7 concepts that (some) Egyptians need to learn

My blog was a relatively quiet place a week ago. Then one night, I decided to write a new post, oblivious to the fact that said post would turn my blog into a battle field.

Don’t get me wrong, I love it. I’m enjoying my 15 minutes of tiny internet fame. Thank you for all the views by the way πŸ˜‰

However, the repercussions of the post showed me a lot of new things. Actually, I may have known these things; I just hadn’t realized that the situation was this sad.

Image: aimemente.tumblr.com

Image: aimemente.tumblr.com

This is not applicable to all Egyptians, of course, but it is applicable to a majority. A disastrous majority. I am going to refer to this majority directly as “Egyptians” throughout this post (and throughout the entire blog, actually), simply because I do not want to waste space and time writing “some” or “most”. That was for the more detail-oriented readers.

But before I begin I’d like to thank all the beautiful people who offered insightful and sweet comments; you gave me the energy to handle some very annoying people. I really appreciated your feedback and you made me smile. This post is definitely not aimed at you.

Anyway, I am now seizing the opportunity to tackle the realizations from the previous post head first. Let’s go!

1. The concept of bias

Here’s the thing with Egyptians: if you make fun of another country or another culture, they think it’s hilarious. They laugh and find you witty and awesome. You then make fun of them (and yourself in the process), and they turn into defensive little bitches.

You have to learn to be objective; it’s okay to make fun of yourselves. This self-rightesnouss issue you guys have going on needs to stop. Like, yesterday.

2. The concept of a sense of humor

If you laugh at others but not at yourself, then you cannot claim to have a sense of humor. I know people refer to Egyptians as people who have a sense of humor, but I have to disagree now. If you see a blog-post written by an Egyptian girl and the post is clearly sarcastic and meant as a joke and you cannot handle it, then you have a problem.

3. The concept of manners

Okay, so you don’t have a sense of humor and you saw a blog post you didn’t like. You have two options:

a) Comment with some polite criticism to open a discussion where you and the blog owner can try to understand each other or at least argue intellectually and logically.

b) Throw in some curse words you learned while smoking up at the koshk next to your house in high school.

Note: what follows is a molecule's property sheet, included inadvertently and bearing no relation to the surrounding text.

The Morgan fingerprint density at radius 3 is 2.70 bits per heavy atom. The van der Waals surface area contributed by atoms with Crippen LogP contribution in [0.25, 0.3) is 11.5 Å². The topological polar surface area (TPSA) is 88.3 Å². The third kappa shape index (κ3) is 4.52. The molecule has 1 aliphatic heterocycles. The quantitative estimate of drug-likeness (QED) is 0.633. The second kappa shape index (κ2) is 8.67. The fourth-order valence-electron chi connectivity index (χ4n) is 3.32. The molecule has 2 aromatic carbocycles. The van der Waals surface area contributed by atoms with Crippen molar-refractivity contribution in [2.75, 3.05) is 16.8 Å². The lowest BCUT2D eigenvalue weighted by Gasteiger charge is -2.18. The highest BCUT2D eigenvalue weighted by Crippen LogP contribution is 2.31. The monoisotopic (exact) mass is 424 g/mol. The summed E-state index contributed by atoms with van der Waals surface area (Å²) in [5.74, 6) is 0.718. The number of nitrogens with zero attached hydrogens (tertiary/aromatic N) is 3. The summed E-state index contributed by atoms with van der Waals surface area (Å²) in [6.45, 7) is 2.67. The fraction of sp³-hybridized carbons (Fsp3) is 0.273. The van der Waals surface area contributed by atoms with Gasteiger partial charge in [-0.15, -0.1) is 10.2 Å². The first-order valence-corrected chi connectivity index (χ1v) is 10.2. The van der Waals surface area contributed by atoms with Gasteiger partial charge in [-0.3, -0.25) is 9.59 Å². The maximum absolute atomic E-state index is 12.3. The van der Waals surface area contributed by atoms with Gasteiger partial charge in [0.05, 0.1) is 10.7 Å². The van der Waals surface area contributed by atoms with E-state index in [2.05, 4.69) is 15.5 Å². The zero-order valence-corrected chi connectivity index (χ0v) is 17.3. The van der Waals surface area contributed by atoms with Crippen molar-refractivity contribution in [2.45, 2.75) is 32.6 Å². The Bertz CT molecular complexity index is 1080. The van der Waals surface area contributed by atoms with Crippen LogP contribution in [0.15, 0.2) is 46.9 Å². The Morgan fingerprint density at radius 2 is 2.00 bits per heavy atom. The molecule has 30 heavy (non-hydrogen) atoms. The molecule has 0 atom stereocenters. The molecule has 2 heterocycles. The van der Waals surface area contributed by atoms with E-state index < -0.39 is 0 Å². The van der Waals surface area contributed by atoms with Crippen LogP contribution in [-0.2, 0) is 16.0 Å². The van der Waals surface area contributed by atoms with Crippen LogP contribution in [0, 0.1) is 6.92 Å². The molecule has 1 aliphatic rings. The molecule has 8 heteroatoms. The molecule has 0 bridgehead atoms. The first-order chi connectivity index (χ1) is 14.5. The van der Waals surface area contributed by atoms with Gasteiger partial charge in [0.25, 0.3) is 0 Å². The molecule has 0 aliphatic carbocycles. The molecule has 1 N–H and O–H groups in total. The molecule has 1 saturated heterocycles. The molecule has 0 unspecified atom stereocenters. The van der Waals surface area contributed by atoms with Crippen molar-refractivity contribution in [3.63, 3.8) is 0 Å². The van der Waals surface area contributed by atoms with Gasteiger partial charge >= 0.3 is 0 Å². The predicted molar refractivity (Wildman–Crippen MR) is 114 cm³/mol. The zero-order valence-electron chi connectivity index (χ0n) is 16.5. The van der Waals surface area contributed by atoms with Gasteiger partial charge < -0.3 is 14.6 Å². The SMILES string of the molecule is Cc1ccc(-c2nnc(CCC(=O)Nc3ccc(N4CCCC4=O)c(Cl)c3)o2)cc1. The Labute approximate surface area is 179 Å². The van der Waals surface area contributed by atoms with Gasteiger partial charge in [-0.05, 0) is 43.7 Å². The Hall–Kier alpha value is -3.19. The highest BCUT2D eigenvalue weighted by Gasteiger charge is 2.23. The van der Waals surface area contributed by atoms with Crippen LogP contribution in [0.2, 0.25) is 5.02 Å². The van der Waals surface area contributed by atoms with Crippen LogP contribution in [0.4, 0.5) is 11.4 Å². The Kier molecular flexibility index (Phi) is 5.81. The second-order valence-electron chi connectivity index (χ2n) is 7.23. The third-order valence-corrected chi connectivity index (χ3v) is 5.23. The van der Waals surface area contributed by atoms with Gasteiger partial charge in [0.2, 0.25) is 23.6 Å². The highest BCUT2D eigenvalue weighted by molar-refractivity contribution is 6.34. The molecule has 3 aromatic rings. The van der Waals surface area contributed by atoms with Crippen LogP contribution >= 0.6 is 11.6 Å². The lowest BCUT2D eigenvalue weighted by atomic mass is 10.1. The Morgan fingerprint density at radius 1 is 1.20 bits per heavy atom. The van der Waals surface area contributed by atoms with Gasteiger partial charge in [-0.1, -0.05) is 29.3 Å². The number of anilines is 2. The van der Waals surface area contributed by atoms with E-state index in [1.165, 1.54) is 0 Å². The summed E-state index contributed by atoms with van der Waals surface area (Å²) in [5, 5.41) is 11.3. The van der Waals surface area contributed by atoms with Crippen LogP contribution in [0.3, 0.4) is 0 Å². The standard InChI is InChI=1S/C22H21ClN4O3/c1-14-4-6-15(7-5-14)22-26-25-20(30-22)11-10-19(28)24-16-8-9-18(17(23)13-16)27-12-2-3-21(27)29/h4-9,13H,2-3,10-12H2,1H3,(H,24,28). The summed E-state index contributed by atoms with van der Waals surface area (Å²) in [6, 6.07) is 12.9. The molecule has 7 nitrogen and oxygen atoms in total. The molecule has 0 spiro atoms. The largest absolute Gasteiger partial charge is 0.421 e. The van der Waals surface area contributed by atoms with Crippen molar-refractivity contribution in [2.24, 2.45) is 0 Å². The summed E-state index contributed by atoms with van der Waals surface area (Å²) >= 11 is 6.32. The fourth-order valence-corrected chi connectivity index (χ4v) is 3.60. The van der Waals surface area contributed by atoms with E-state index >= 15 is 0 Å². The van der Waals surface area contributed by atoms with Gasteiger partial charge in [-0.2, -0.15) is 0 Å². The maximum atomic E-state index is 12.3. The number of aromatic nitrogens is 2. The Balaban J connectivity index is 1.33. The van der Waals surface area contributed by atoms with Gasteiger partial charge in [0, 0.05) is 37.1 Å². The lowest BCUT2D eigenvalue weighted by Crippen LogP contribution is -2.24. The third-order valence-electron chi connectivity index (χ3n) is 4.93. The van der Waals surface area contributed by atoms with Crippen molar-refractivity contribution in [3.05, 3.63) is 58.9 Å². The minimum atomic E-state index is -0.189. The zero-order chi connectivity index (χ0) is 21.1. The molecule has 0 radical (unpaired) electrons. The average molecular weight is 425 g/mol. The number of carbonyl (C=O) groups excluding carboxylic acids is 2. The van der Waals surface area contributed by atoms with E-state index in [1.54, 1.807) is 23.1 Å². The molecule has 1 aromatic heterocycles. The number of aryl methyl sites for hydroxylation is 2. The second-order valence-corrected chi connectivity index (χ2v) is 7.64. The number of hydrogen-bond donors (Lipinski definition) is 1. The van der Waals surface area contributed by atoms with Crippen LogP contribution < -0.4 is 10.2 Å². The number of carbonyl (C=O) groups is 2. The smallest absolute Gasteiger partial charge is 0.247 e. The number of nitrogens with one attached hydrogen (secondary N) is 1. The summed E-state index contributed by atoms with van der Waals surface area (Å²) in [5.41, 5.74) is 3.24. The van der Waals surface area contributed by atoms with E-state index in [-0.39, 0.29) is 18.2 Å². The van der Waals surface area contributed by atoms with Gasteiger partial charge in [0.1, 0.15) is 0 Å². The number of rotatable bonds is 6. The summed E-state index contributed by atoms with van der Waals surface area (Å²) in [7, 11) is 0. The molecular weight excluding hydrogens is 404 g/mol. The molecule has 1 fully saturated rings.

Don’t get me wrong, I got a lot of polite comments from people who disagreed with me, and that’s fine. I can handle criticism and I can comprehend that people have different views and perspectives. In fact, I applaud different opinions because it means you have a functioning brain. But when I find posts that have nothing to offer except for obscenities and insults, I have zero respect for you and just click on the spam command.

The only thing those comments added to my life was the tiresome task of clicking “spam”. As we Egyptians say, “Ψ§Ω„Ψ΄ΨͺΩŠΩ…Ψ© Ω…Ψ¨ΨͺΩ„Ψ²Ω‚Ψ΄” (insults do not stick).

4. The concept that some men boys do not have male genitals

The fact that boys are the ones that cussed at me also showed me that manliness is not a common factor among all Egyptian males. Some have nothing better to do than hide behind their keyboards and throw insults at people. If you were a real man, you would voice your opinions like one; politely and respectfully.

Honestly, you should be lucky you didn’t say these comments to my face; I would have punched you in your private parts.

Oh wait, I forgot; you don’t have any. My bad.

5. The concept of publicity

To those of you who insulted me, you may not have realized it, but you did me a major favor by getting all worked up about my post. You made my blog more popular and I got loads of attention. So if you really wanted to hurt me, you didn’t have to insult me or show my post to your friends, you could have just ignored me.

Actually, I wasn’t going to feel hurt per se, but I’m trying to throw you a bone here.

How I felt after I saw the 17,000 views. Image: tickledbylife.com

How I felt after I saw the number of views.
Image: tickledbylife.com

6. The concept of priorities

Never in my wildest dreams would I have imagined that a post about annoying internet habits was going to be the post that caused all this buzz. I would have imagined that to happen to a political or religious post. These aren’t really my priorities anyway, but come on..internet habits? You got worked up over INTERNET HABITS?

How sad are you? Who hurt you?

7. The concept of aggression

One cute little girl claimed that my replies were defensive and aggressive, and it made me laugh out loud. My replies are filled with nothing but respect. I told people that I accepted their different opinions and that we would simply have to agree to disagree.

I would never get aggressive in my replies. I wouldn’t want to make anyone cry. I’m nice like that, ask my friends.